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Techies Take on Port Authority's Data For Path Stations in 'hackathon'

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People working during the PATH Data Jam hackathon.

Code of Jersey City recently held its second all-day Hackathon.

Credit: Neil Barris/The Jersey Journal

Code of Jersey City, a group associated with OpenJC, which collaborates with the city government on data projects, held its second all-day Hackathon  Saturday at Saint Peter's University in Jersey City, NJ. The event gave about 50 computer scientists and programmers, coders, graphic designers, and residents an opportunity to use their skills to make sense of some of the Port Authority's data.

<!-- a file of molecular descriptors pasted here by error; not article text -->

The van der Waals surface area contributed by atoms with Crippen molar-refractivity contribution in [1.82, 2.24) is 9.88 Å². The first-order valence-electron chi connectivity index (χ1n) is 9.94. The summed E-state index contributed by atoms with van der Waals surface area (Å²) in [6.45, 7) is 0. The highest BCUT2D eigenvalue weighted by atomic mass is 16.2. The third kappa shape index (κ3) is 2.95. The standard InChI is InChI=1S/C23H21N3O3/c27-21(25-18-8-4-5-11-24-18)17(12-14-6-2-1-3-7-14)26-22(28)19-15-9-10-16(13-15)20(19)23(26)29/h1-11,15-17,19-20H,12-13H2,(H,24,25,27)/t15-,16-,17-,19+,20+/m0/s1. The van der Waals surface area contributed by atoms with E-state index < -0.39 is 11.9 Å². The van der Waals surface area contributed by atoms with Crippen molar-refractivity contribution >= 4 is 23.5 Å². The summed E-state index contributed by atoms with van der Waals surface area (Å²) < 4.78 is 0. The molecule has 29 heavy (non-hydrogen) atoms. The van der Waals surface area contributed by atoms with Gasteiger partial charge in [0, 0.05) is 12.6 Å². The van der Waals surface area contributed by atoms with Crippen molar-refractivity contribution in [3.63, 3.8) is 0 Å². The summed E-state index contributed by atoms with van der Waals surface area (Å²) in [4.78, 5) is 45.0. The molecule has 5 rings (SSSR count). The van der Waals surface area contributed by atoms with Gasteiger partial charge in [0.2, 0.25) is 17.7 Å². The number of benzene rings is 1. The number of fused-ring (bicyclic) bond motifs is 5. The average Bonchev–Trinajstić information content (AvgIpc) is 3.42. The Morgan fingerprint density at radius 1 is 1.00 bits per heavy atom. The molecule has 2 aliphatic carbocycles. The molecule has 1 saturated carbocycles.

Officials with the bi-state agency had floated a proposal to cut overnight PATH service, but it was defeated. The data project will help give the Port Authority a better sense of the problems the PATH train system is facing.

One small group of participants received five months' worth of raw data on every PATH station turnstile, and will eventually convert it into a graph or map. Another group received a few months' worth of data on how many riders used ferries to cross the Hudson River when the PATH service was unavailable.

"There's no standard" for the data, says Roberto Martin, a computer scientist from New Brunswick, NJ. "When you first open the comes in many different formats and is not very legible."

OpenJC founding member Anna Lukasiak says the hackathon gives residents a sense they have the ability to solve Jersey City's problems.

From The Jersey Journal (NJ)
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